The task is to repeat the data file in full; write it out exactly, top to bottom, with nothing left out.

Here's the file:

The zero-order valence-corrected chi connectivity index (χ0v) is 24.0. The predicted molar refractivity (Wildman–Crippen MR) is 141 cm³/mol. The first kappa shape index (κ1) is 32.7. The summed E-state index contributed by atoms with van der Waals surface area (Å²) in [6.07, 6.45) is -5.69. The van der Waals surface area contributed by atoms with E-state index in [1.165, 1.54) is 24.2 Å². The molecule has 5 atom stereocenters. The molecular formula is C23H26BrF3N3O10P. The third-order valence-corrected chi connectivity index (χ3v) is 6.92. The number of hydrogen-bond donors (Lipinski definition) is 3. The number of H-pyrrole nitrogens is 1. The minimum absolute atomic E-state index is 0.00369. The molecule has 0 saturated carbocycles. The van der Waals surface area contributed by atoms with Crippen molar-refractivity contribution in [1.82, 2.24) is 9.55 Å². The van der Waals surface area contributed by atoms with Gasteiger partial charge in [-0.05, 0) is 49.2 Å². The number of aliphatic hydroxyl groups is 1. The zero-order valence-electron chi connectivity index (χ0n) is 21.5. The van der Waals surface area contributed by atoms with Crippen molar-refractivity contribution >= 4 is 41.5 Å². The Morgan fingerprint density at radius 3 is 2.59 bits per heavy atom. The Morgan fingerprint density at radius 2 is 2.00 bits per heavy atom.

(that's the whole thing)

The zero-order valence-corrected chi connectivity index (χ0v) is 24.0. The predicted molar refractivity (Wildman–Crippen MR) is 141 cm³/mol. The first kappa shape index (κ1) is 32.7. The summed E-state index contributed by atoms with van der Waals surface area (Å²) in [6.07, 6.45) is -5.69. The van der Waals surface area contributed by atoms with E-state index in [1.165, 1.54) is 24.2 Å². The molecule has 5 atom stereocenters. The molecular formula is C23H26BrF3N3O10P. The third-order valence-corrected chi connectivity index (χ3v) is 6.92. The number of hydrogen-bond donors (Lipinski definition) is 3. The number of H-pyrrole nitrogens is 1. The minimum absolute atomic E-state index is 0.00369. The molecule has 0 saturated carbocycles. The van der Waals surface area contributed by atoms with Crippen molar-refractivity contribution in [1.82, 2.24) is 9.55 Å². The van der Waals surface area contributed by atoms with Gasteiger partial charge in [-0.05, 0) is 49.2 Å². The number of aliphatic hydroxyl groups is 1. The zero-order valence-electron chi connectivity index (χ0n) is 21.5. The van der Waals surface area contributed by atoms with Crippen molar-refractivity contribution >= 4 is 41.5 Å². The Morgan fingerprint density at radius 3 is 2.59 bits per heavy atom. The Morgan fingerprint density at radius 2 is 2.00 bits per heavy atom.